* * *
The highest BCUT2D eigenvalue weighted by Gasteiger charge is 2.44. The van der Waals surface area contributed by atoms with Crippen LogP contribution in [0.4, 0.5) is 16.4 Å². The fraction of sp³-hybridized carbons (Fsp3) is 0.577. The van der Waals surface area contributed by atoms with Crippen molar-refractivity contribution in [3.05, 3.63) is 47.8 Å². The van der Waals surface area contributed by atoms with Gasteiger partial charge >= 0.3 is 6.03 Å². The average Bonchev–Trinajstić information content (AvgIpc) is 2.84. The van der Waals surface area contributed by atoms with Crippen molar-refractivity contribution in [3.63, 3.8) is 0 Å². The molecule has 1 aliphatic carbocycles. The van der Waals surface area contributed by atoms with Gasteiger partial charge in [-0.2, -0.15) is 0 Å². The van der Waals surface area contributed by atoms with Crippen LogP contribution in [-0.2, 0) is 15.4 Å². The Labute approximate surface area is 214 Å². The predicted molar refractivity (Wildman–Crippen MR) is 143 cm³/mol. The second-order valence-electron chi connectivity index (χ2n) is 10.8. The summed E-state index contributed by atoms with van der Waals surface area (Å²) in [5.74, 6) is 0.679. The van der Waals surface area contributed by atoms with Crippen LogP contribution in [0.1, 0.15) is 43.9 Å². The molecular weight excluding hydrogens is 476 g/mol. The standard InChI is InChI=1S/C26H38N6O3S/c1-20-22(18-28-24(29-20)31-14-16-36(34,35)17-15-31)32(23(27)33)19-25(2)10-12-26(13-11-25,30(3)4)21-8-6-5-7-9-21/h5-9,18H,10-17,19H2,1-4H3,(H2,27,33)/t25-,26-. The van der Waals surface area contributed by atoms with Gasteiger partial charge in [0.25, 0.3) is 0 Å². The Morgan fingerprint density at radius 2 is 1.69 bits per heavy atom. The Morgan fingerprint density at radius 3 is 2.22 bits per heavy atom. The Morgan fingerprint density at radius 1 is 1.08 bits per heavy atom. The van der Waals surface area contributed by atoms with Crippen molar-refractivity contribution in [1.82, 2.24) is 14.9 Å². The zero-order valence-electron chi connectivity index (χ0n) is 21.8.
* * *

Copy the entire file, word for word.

The highest BCUT2D eigenvalue weighted by Gasteiger charge is 2.44. The van der Waals surface area contributed by atoms with Crippen LogP contribution in [0.4, 0.5) is 16.4 Å². The fraction of sp³-hybridized carbons (Fsp3) is 0.577. The van der Waals surface area contributed by atoms with Crippen molar-refractivity contribution in [3.05, 3.63) is 47.8 Å². The van der Waals surface area contributed by atoms with Gasteiger partial charge >= 0.3 is 6.03 Å². The average Bonchev–Trinajstić information content (AvgIpc) is 2.84. The van der Waals surface area contributed by atoms with Crippen molar-refractivity contribution in [3.63, 3.8) is 0 Å². The molecule has 1 aliphatic carbocycles. The van der Waals surface area contributed by atoms with Gasteiger partial charge in [-0.2, -0.15) is 0 Å². The van der Waals surface area contributed by atoms with Crippen LogP contribution in [-0.2, 0) is 15.4 Å². The Labute approximate surface area is 214 Å². The predicted molar refractivity (Wildman–Crippen MR) is 143 cm³/mol. The second-order valence-electron chi connectivity index (χ2n) is 10.8. The summed E-state index contributed by atoms with van der Waals surface area (Å²) in [5.74, 6) is 0.679. The van der Waals surface area contributed by atoms with Crippen LogP contribution in [0.1, 0.15) is 43.9 Å². The molecular weight excluding hydrogens is 476 g/mol. The standard InChI is InChI=1S/C26H38N6O3S/c1-20-22(18-28-24(29-20)31-14-16-36(34,35)17-15-31)32(23(27)33)19-25(2)10-12-26(13-11-25,30(3)4)21-8-6-5-7-9-21/h5-9,18H,10-17,19H2,1-4H3,(H2,27,33)/t25-,26-. The van der Waals surface area contributed by atoms with Gasteiger partial charge in [0.25, 0.3) is 0 Å². The Morgan fingerprint density at radius 2 is 1.69 bits per heavy atom. The Morgan fingerprint density at radius 3 is 2.22 bits per heavy atom. The Morgan fingerprint density at radius 1 is 1.08 bits per heavy atom. The van der Waals surface area contributed by atoms with Crippen molar-refractivity contribution in [1.82, 2.24) is 14.9 Å². The zero-order valence-electron chi connectivity index (χ0n) is 21.8.